Tag Archives: carrot

HARVEST COTTAGE PIE: MACRO COOKERY

Carol and her family were in San Diego this weekend, so there was no Sunday family dinner. They had gone to watch the Notre Dame/Navy game. (ND won by a substantial score to remain undefeated.) Carol’s husband is a Notre Dame alum as are his father – and his brothers – and his sister. And they are all devoted sports fans. Carol’s husband goes to South Bend for football whenever he can, and the whole family often comes to LA when Notre Dame is playing nearby, usually against USC. The pilgrimage left us by ourselves, and so I thought Sunday would be a good time to clean out the refrigerator. There was a sweet potato that needed to be used. (It had tiny leaves appearing.) There was a potato that also needed to be used, along with a package of ground beef that I had bought the day before without a clear idea for it. The days have gotten cooler, so something like cottage pie sounded good. Why not top it with sweet potato mash instead of/along with the usual mashed potatoes? Done.

The other thing to while away my time was a new toy. I had bought a Xenvo lens set from Amazon. The lenses clip onto your cell phone to augment the built-in lens. The wide-angle lens does not really do much as my iPhone lens is already wide angle with a large depth of field. The macro, on the other hand, is great. It has only a single focus point, so it is not as versatile as the macro lens on my DSLR, but it is still fun to see what really-close-up images you can make. I am afraid that this post will wind up being a series of macro images of ingredients. Even at that, I hope you enjoy them.

RECIPE

Harvest Cottage Pie

Ingredients

  • 1 large sweet potato, peeled and cubed
  • 3 tablespoons unsalted butter* (You will need 8 tablespoons – one stick – in all)
  • ¼ cup freshly grated Parmesan
  • ¼ teaspoon ground nutmeg
  • salt  and pepper to taste
  • 1 large russet potato, peeled and cubed
  • 3 tablespoons unsalted butter*
  • ¼ cup whole milk
  • 1 egg
  • salt to taste
  • pinch of cayenne pepper
  • 2 tablespoons vegetable oil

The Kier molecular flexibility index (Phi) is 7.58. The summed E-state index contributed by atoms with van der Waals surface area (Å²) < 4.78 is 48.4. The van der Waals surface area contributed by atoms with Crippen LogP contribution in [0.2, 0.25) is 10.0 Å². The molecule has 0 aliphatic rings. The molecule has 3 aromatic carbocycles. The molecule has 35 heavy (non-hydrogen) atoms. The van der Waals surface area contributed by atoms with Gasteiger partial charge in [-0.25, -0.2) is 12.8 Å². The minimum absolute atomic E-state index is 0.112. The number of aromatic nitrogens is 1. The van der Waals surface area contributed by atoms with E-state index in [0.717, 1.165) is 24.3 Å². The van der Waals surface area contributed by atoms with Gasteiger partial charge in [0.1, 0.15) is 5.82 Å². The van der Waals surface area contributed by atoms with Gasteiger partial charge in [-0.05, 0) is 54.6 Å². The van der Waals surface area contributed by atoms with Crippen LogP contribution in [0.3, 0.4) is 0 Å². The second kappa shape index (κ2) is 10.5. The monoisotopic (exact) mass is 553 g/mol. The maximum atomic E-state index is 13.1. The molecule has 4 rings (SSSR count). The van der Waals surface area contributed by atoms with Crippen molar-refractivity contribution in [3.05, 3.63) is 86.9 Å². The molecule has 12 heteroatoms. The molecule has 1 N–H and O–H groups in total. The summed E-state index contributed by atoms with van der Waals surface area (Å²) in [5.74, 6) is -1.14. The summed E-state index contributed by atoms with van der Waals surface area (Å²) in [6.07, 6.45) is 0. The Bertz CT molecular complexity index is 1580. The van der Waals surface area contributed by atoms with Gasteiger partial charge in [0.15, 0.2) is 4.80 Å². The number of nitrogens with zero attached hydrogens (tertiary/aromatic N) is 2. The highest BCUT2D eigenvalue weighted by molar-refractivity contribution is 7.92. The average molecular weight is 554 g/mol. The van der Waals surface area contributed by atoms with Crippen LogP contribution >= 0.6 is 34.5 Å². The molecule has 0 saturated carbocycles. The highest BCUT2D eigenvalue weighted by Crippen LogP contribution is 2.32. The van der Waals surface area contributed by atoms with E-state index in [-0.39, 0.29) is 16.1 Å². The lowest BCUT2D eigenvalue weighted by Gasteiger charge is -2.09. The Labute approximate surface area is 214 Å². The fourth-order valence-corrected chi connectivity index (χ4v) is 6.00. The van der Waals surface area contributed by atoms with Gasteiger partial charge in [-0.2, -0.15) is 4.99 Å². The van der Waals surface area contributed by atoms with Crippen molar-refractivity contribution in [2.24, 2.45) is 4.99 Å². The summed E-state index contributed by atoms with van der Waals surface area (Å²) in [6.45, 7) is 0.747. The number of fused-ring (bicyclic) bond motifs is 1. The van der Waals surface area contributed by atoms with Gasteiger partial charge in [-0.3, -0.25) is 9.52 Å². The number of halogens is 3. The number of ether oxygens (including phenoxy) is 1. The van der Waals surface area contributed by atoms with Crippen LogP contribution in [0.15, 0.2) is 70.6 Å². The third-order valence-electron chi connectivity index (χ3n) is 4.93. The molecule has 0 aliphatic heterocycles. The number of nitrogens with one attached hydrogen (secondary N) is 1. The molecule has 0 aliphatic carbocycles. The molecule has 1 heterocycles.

• ½ medium yellow onion, chopped
  • 1 pound ground beef
  • 3 tablespoons flour
  • ½ cup beef stock
  • ¼ teaspoon ground thyme
  • salt and pepper to taste
  • 3 medium cremini mushrooms, sliced thinly
  • 1 carrot sliced thinly with a vegetable peeler (alternatively grate)
  • 2 tablespoons melted butter for topping*

Method

  1. In a small stockpot, cover the sweet potato in salted water and bring to the boil. Boil gently for about 15 minutes or until the potatoes are easily pierced with a kitchen fork. Drain. Force through a potato ricer or mash. Stir in the butter until it is completely melted. Add the Parmesan, nutmeg, salt and pepper. Set aside for final assembly.
  2. In a small stockpot, cover the cubed russet potato in salted water and bring to the boil. Boil gently for about 15 minutes or until the potatoes are easily pierced with a kitchen fork. Drain. Force through a potato ricer or mash. Stir in the butter until it is completely melted. Then stir in the milk and egg until they are completely incorporated. Add  salt and cayenne pepper to taste. You can substitute black pepper but it will leave black specks in the mash. Set aside for final assembly.
  3. Heat the oil in a medium skillet over medium-low heat. Add the onions and stir until they are completely wilted but not browned. Add the ground beef and stir occasionally until the meat is completely browned. Stir in the flour and cook for 2-3 minutes. Then add the stock and stir until thickened, about 3-5 minutes. Add the thyme and adjust the seasoning with salt and pepper.
  4. Assemble the cottage pie by transferring the meat mixture to a well-greased oven-proof dish large enough to hold all of the ingredients. Layer the mushrooms and carrots on the top of the meat. Then alternate large spoonsful of sweet potato and potato mash on the top. Using a pastry brush, baste the top with melted butter. Bake in the middle of a preheated 350° oven for one hour.
  5. Remove from the oven and let rest for 5 minutes. Serve.